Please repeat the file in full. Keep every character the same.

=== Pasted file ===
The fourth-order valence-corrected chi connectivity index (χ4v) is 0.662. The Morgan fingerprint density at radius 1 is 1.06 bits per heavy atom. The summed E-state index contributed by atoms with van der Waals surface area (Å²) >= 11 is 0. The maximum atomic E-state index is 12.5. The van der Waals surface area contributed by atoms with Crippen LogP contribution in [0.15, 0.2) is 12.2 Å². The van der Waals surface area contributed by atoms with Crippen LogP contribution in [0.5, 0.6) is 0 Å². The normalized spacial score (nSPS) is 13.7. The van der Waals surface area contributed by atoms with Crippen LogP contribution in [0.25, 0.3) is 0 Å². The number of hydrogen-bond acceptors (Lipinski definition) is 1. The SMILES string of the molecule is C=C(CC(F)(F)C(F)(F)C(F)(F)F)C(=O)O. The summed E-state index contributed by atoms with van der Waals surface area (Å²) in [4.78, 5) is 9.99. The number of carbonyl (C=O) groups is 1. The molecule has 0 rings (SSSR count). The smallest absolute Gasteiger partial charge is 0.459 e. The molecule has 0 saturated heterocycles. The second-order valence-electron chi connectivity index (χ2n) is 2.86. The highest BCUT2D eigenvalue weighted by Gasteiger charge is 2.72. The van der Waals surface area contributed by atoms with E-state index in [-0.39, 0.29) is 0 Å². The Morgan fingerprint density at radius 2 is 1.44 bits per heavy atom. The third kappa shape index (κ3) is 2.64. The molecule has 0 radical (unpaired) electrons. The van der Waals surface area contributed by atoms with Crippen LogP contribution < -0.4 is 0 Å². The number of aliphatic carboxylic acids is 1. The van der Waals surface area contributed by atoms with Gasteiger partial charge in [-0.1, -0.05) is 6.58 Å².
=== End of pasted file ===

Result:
The fourth-order valence-corrected chi connectivity index (χ4v) is 0.662. The Morgan fingerprint density at radius 1 is 1.06 bits per heavy atom. The summed E-state index contributed by atoms with van der Waals surface area (Å²) >= 11 is 0. The maximum atomic E-state index is 12.5. The van der Waals surface area contributed by atoms with Crippen LogP contribution in [0.15, 0.2) is 12.2 Å². The van der Waals surface area contributed by atoms with Crippen LogP contribution in [0.5, 0.6) is 0 Å². The normalized spacial score (nSPS) is 13.7. The van der Waals surface area contributed by atoms with Crippen LogP contribution in [0.25, 0.3) is 0 Å². The number of hydrogen-bond acceptors (Lipinski definition) is 1. The SMILES string of the molecule is C=C(CC(F)(F)C(F)(F)C(F)(F)F)C(=O)O. The summed E-state index contributed by atoms with van der Waals surface area (Å²) in [4.78, 5) is 9.99. The number of carbonyl (C=O) groups is 1. The molecule has 0 rings (SSSR count). The smallest absolute Gasteiger partial charge is 0.459 e. The molecule has 0 saturated heterocycles. The second-order valence-electron chi connectivity index (χ2n) is 2.86. The highest BCUT2D eigenvalue weighted by Gasteiger charge is 2.72. The van der Waals surface area contributed by atoms with E-state index in [-0.39, 0.29) is 0 Å². The Morgan fingerprint density at radius 2 is 1.44 bits per heavy atom. The third kappa shape index (κ3) is 2.64. The molecule has 0 radical (unpaired) electrons. The van der Waals surface area contributed by atoms with Crippen LogP contribution < -0.4 is 0 Å². The number of aliphatic carboxylic acids is 1. The van der Waals surface area contributed by atoms with Gasteiger partial charge in [-0.1, -0.05) is 6.58 Å².